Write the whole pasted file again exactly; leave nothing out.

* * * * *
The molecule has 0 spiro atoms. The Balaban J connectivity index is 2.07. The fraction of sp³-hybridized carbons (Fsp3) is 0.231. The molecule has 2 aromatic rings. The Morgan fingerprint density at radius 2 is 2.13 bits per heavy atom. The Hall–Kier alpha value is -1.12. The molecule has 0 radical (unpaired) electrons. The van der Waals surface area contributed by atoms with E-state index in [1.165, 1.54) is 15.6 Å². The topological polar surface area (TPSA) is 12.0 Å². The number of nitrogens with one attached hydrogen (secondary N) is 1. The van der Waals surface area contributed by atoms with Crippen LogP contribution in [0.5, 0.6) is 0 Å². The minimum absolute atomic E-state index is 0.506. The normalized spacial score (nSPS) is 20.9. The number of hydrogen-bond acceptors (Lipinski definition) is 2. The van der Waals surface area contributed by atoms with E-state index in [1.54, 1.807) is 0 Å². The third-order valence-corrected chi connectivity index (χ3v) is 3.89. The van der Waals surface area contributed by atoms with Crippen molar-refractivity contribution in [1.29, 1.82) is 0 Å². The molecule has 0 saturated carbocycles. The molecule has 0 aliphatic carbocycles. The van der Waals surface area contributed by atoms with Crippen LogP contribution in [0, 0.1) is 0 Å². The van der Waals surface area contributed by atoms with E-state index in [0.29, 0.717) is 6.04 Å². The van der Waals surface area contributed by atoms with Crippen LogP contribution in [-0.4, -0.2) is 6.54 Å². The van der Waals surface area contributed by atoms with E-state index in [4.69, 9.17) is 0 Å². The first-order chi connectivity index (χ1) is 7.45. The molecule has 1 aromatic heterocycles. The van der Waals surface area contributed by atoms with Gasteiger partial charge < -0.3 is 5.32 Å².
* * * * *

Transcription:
The molecule has 0 spiro atoms. The Balaban J connectivity index is 2.07. The fraction of sp³-hybridized carbons (Fsp3) is 0.231. The molecule has 2 aromatic rings. The Morgan fingerprint density at radius 2 is 2.13 bits per heavy atom. The Hall–Kier alpha value is -1.12. The molecule has 0 radical (unpaired) electrons. The van der Waals surface area contributed by atoms with E-state index in [1.165, 1.54) is 15.6 Å². The topological polar surface area (TPSA) is 12.0 Å². The number of nitrogens with one attached hydrogen (secondary N) is 1. The van der Waals surface area contributed by atoms with Crippen LogP contribution in [0.5, 0.6) is 0 Å². The minimum absolute atomic E-state index is 0.506. The normalized spacial score (nSPS) is 20.9. The number of hydrogen-bond acceptors (Lipinski definition) is 2. The van der Waals surface area contributed by atoms with E-state index in [1.54, 1.807) is 0 Å². The third-order valence-corrected chi connectivity index (χ3v) is 3.89. The van der Waals surface area contributed by atoms with Crippen molar-refractivity contribution in [1.29, 1.82) is 0 Å². The molecule has 0 saturated carbocycles. The molecule has 0 aliphatic carbocycles. The van der Waals surface area contributed by atoms with Crippen LogP contribution in [0, 0.1) is 0 Å². The van der Waals surface area contributed by atoms with E-state index in [0.29, 0.717) is 6.04 Å². The van der Waals surface area contributed by atoms with Crippen LogP contribution in [-0.4, -0.2) is 6.54 Å². The van der Waals surface area contributed by atoms with E-state index in [4.69, 9.17) is 0 Å². The first-order chi connectivity index (χ1) is 7.45. The molecule has 1 aromatic heterocycles. The van der Waals surface area contributed by atoms with Gasteiger partial charge < -0.3 is 5.32 Å².